Those who are familiar with my blog will know how much I like Puffins!
I have been concerned by recent media stories (and here) of declining numbers and of dead and emaciated birds being washed up on our beaches.
We arrived at Bempton Cliffs on 20 April 2013, wondering whether any Puffins would have returned to their nesting sites. It was a cold afternoon, with blue sky and a blustery breeze. I had a job to angle my monopod and to keep the camera still. However, we had only been there a very short time when we saw our first Puffin of the season.
You can see the bird here, eyeing up its burrow on the cliff edge.
The bird flapped about a bit, but seemed tired.
It was soon time ...
... for a rest.
A few minutes later the bird stood up and surveyed the scene ...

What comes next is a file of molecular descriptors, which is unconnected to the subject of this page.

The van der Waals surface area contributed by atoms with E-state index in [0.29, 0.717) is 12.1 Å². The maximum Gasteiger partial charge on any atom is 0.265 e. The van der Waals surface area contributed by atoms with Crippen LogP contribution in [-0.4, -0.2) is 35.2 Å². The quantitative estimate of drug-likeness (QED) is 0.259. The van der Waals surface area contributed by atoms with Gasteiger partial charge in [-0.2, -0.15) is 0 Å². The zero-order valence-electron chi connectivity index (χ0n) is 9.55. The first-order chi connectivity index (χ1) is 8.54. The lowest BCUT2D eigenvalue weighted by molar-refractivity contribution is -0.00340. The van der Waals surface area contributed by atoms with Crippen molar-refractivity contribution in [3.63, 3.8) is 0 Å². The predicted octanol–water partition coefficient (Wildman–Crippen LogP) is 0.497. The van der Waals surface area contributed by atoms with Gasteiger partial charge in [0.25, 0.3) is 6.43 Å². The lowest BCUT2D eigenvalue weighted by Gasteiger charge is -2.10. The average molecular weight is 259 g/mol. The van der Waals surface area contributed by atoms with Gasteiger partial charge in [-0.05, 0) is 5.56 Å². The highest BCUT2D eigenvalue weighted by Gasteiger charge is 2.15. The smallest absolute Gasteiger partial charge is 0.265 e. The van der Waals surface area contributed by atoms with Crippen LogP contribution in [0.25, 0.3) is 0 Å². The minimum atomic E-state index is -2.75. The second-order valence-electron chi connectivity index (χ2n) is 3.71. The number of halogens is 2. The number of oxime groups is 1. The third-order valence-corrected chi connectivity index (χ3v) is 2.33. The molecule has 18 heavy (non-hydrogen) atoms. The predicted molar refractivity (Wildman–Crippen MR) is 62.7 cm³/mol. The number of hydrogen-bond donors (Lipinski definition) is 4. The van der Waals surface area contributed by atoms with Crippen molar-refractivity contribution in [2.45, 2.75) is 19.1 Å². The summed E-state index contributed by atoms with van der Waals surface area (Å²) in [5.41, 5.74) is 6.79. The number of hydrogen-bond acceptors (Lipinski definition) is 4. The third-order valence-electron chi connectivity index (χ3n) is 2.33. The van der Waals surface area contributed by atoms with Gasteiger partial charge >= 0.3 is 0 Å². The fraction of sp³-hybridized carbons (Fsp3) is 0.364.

... became two.
... deciding that they needed an even closer once over.
... and two Puffins became three.
I don't know what had happened to the third Puffin's mate ...
... but the pair of birds carried on without much regard for the one on its own.
I wished I could have been just a bit closer to watch the pair as each partner demonstrated affection for the other.
'Affection' sounds a very anthropomorphic term ...
... and I only use it because I cannot think of a better one. Suggestions on a postcard, please!
I think you can see from this photo how one partner was much larger than the other.
Puffins don't make a lot of noise on the cliff, so I was interested to see this bird opening its bill.
Siesta over, it was soon time ...
for a bit of nest-building. Puffins lay a single egg. You can read about the breeding season here.
orange feet) in among the Guillemots on our right.
RSPB Bempton Cliffs is a wonderful resource, and the main Puffin viewing areas are pretty accessible. I would love to visit the site once the Pufflings have hatched later in the season.
- Previous post ... my first encounter with the Common Crane